Klogene Therapeutics, Inc. is developing novel treatments for neurodegenerative diseases. Its first target is Alzheimer’s disease (AD). The company’s drug development platform is based on small molecule compounds that enhance the expression of the Klotho gene.
This gene was discovered by Dr. Makoto Kuro-o and he named it after the goddess Clotho, Zeus’ daughter, who spins the thread of life. Klotho is a large protein produced in the kidney and brain, that acts as a circulating growth factor. Klotho-deficient mice show many signs of human aging including cognitive decline, synaptic loss, abnormal CNS myelin, osteoporosis, atherosclerosis and die prematurely. Mice with increased levels of Klotho live 30% longer, are healthier and smarter.
Dr. Carmela Abraham’s team at Boston University School of Medicine was the first to show in 2003 that Klotho levels are lower in the aged brain. Klotho levels are also decreased in the cerebral spinal fluid of AD and multiple sclerosis (MS) patients. In contrast, increased levels of Klotho are associated with improved cognition in humans and mice. Dr. Abraham suggested in 2005 that small molecules that cross the blood-brain-barrier and enhance Klotho expression have the potential to become novel therapeutics for age related and other neurodegenerative diseases. See list of Dr. Carmela Abraham’s relevant publications in the last decade on the “Science” page of this website.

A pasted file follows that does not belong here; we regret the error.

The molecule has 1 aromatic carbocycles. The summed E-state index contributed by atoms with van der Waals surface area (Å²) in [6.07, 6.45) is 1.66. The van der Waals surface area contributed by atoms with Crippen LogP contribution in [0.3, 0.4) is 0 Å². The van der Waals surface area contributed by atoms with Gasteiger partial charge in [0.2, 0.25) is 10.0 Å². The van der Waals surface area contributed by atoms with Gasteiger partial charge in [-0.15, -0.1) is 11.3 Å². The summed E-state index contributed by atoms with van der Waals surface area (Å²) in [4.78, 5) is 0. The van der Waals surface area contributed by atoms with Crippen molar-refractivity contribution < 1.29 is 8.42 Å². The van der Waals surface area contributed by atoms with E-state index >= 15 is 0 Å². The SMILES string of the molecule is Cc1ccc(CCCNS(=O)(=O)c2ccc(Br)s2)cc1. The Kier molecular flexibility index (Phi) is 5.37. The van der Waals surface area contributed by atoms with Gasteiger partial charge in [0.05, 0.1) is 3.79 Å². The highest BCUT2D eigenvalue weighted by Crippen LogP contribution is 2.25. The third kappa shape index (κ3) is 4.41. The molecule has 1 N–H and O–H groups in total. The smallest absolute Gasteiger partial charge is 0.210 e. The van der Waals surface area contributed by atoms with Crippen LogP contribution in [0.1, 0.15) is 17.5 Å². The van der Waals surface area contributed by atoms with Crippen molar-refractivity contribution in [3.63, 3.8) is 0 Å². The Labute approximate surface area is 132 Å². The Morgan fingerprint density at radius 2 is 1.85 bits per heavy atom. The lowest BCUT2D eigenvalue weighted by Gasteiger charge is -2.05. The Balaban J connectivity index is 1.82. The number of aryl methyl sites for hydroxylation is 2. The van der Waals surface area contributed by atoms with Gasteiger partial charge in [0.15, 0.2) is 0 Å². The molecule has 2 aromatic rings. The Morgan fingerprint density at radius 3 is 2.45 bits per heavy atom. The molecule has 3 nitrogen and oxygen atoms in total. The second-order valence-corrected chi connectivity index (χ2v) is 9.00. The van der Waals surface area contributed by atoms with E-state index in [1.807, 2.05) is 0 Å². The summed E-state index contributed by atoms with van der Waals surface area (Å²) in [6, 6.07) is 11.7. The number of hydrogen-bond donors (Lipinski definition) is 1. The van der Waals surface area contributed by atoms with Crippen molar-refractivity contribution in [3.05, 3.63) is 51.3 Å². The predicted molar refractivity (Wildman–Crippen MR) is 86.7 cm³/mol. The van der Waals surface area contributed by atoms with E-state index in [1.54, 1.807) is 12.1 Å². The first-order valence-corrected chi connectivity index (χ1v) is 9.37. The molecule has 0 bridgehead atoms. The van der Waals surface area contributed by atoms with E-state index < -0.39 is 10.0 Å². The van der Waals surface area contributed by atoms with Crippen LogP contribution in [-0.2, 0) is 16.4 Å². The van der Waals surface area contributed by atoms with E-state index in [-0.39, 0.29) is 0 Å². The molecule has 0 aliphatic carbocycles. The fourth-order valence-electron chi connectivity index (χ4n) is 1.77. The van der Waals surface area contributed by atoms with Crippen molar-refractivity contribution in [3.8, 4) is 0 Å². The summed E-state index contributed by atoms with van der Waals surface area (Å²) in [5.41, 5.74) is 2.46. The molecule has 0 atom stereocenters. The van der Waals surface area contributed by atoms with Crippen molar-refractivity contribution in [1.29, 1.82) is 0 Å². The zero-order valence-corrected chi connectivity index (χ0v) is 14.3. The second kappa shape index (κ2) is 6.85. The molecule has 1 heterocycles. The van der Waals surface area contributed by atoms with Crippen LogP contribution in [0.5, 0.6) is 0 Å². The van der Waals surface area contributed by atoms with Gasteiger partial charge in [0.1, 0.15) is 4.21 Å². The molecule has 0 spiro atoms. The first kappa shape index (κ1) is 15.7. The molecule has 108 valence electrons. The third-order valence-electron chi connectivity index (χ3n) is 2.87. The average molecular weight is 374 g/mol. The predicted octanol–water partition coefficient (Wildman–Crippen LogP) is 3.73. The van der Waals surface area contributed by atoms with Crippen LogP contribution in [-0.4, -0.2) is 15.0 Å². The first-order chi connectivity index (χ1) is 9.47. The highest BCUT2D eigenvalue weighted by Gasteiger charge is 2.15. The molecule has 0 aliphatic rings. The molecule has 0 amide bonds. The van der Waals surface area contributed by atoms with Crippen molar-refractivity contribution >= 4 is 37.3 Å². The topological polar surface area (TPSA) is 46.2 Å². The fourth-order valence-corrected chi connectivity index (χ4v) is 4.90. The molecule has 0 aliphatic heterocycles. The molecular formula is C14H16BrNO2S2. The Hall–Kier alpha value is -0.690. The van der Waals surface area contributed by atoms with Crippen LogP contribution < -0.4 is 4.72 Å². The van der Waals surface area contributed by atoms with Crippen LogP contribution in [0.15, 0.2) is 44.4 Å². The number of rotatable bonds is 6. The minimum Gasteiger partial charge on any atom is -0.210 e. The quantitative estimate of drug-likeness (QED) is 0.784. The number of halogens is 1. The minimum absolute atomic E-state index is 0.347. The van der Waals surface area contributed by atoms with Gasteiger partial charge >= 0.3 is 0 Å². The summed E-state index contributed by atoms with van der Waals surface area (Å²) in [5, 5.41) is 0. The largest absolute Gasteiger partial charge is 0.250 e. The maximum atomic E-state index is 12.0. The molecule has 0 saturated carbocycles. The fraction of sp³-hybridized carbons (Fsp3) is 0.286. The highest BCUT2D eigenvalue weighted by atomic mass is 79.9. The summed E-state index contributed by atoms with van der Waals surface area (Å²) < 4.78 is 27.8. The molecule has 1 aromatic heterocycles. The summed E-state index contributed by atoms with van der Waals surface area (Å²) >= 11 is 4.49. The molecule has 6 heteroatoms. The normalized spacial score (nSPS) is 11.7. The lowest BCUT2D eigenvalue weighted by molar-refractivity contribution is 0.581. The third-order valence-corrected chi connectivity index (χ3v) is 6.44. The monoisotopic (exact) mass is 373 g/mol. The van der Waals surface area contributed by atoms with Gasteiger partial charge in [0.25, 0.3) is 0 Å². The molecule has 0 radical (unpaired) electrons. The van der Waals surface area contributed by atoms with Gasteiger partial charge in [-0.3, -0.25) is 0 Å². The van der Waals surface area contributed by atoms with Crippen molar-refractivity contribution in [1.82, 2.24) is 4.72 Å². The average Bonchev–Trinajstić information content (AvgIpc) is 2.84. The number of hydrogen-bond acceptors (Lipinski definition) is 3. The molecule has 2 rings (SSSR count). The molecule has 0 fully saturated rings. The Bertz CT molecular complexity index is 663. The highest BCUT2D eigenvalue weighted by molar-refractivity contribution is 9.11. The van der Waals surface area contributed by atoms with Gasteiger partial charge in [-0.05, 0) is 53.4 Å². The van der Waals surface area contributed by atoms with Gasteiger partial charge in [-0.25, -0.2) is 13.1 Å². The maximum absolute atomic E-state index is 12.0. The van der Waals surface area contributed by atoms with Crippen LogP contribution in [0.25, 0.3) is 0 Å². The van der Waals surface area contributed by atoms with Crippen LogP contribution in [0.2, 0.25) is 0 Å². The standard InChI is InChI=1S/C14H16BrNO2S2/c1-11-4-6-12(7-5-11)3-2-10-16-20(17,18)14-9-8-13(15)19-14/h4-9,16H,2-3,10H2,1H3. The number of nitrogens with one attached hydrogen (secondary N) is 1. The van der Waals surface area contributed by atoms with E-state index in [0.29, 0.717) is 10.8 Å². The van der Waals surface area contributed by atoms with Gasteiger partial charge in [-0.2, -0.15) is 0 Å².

Klogene Therapeutics’ strategy in treatment of AD is based on protection of neurons from damage caused by amyloid. This potential therapeutic approach, based on up-regulation of Klotho, may work in conjunction with other approaches such as clearing of the amyloid.
The Klotho enhancing small molecule compounds R&D was performed in a collaboration that started in 2007 between Boston University School of Medicine (BUSM) and the Laboratory of Drug Discovery in Neurodegeneration at Harvard Medical School affiliated Brigham and Women’s Hospital (BWH). Klogene’s initial drug discovery platform is based on an exclusive license of the BUSM/BWH intellectual property.
In the future, through partnerships and/or subsidiaries, the company may target additional diseases that can potentially be treated by Klotho-enhancing drugs. Research performed at a number of academic institutions points to potential of Klotho-enhancing strategies in treatment of MS, orphan de-myelinating diseases, chronic kidney disease, and certain cancers.
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